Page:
Every week, we ask an Atlanta real estate professional for their thoughts on the top trends in Atlanta real estate.
This week, we talked with Peter Vekselman, the CEO of Vekselman Coaching. After building one of the largest and most successful real estate investing companies in the southeastern U.S., Peter transitioned to real estate coaching, and he now instructs his students on how to become self-assured, confident, and successful investors through a one-year curriculum.
Atlanta Agent (AA): What is the most common mistake that you see in how agents conduct their business?
Peter Vekselman (PV): If you’re talking about a brand new agent, the No. 1 mistake they make is unrealistic expectations of this business. They misjudge how quickly it can start happening for them, how much money it will cost them to get up and running, how challenging real estate can be and the amount of knowledge they really need to become successful.
The biggest problem with agents as a whole is there are no barriers to entry. Any Tom, Dick or Harry can go get a license. If you start a McDonald’s franchise, for instance, you’re dishing out $500,000 to set it up. In real estate, though, you sit for an exam and you’re basically in business, and that ends up getting many wrong people into the business who are not meant to be their own boss.
AA: How do you recommend agents plan their businesses in a long-term fashion?
PV: I’m actually not a big believer in long-term planning, because the things that happen five months from now are directly related to the things you’re doing now. The basic fundamentals of this business never change. You have to market in January just like you market in July. I think that’s a common excuse from agents, that their “real” goal is becoming successful next September; it becomes a reason for doing nothing.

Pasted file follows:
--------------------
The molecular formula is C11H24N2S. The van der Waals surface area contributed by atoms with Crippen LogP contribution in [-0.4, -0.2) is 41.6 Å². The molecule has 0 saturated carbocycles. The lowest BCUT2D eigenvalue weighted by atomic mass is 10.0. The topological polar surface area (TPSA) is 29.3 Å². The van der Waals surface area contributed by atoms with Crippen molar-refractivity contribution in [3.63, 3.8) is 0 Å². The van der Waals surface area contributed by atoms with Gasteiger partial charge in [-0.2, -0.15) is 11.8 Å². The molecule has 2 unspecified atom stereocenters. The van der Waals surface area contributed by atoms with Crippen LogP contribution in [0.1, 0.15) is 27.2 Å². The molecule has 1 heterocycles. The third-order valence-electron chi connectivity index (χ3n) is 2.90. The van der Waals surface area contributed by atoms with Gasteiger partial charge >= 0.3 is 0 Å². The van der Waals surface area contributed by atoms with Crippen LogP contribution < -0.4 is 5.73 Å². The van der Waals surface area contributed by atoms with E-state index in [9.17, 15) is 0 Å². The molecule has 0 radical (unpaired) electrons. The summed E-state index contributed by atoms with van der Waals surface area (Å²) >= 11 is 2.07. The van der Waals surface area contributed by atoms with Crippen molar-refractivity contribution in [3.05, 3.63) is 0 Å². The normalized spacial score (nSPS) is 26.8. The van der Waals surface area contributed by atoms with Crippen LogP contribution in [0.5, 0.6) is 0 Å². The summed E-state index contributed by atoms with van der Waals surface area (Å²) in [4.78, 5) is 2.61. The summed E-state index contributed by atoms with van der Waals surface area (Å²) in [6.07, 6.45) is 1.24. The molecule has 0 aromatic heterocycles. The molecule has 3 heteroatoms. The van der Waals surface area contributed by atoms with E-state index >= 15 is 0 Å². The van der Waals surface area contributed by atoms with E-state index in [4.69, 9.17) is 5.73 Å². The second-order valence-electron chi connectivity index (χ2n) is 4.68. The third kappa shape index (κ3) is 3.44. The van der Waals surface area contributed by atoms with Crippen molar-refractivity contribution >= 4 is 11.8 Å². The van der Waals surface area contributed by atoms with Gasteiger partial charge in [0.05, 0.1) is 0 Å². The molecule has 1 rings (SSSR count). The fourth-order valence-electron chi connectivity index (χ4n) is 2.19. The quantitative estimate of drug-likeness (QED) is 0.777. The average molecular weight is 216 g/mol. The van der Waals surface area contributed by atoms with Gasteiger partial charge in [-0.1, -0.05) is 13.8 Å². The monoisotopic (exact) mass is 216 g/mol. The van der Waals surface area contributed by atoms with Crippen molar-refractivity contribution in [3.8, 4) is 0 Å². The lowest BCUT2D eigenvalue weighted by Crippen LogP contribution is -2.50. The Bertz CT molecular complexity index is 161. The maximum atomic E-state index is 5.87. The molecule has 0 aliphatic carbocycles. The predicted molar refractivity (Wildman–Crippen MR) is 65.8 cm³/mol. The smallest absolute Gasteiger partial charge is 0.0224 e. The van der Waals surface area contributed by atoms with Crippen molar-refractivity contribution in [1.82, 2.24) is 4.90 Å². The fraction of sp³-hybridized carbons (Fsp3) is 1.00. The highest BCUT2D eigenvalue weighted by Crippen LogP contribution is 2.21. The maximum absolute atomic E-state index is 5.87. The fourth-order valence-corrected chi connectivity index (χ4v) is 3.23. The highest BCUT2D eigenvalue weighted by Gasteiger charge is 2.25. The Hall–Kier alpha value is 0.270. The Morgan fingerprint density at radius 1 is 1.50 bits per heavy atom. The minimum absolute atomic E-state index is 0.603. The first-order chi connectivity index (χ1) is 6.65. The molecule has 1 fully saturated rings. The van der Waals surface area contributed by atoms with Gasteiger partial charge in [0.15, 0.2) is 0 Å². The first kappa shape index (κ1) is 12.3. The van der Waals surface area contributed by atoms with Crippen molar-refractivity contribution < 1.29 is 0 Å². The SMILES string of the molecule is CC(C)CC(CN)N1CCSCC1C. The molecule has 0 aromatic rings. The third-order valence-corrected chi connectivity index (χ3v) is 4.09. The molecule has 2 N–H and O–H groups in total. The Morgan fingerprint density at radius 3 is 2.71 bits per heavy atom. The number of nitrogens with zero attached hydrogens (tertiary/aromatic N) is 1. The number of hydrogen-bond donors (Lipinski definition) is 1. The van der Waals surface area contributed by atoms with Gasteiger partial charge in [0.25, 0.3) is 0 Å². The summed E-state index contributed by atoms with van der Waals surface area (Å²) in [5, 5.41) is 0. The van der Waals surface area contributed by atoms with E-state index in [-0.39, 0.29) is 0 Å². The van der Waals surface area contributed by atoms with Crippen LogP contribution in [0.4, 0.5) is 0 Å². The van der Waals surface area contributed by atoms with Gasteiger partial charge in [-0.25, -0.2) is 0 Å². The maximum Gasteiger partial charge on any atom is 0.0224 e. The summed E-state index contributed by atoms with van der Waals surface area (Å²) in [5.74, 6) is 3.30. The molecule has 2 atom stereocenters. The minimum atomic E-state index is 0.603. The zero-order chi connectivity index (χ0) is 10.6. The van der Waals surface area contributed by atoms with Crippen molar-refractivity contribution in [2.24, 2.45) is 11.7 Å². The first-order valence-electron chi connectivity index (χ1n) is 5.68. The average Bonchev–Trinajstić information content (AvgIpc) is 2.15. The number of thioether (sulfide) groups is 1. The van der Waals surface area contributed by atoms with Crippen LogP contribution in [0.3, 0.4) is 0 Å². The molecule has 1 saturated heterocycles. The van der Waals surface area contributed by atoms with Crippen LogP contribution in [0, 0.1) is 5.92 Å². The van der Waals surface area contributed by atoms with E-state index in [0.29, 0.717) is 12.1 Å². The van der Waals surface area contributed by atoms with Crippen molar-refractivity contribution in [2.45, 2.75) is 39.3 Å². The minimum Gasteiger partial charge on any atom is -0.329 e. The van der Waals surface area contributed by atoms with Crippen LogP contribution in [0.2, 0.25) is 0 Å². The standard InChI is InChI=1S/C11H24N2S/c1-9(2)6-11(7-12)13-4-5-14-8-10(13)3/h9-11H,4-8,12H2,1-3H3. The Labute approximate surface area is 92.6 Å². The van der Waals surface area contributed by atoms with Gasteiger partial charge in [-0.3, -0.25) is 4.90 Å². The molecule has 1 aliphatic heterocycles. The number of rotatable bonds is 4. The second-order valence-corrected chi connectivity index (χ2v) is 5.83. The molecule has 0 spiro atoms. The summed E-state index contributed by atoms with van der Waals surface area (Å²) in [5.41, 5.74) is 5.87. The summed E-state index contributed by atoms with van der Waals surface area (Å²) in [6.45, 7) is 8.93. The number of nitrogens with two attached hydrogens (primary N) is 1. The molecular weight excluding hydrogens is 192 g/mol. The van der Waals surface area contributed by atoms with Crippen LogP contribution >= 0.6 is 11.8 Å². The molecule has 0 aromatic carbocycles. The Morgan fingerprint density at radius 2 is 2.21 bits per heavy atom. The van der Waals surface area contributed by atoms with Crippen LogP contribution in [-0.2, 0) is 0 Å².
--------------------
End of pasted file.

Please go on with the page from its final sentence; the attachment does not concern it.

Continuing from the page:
The basic fundamentals for agents is marketing, seeing people and seeing deals, and they are not seasonally related. Those are everyday things, and they are all important if someone wants to be successful six months from now, especially given the lag time in real estate. You could start marketing today and not see the results of closing for four, five months.
AA: Finally, what do you see as the biggest challenge agents will face in the coming years?
PV: We’re all fighting against technology. Before, the need for an agent was to access listing data. Nowadays, the buyer or seller has the same kind of access. Therefore, it’s more important than ever to focus on not the toys that come with being an agent, because everyone else has access to those toys. The ultimate fundamentals – people skills, sales skills, follow-up skills, negotiation skills – all the things that have nothing to do with technology will give agents the edge.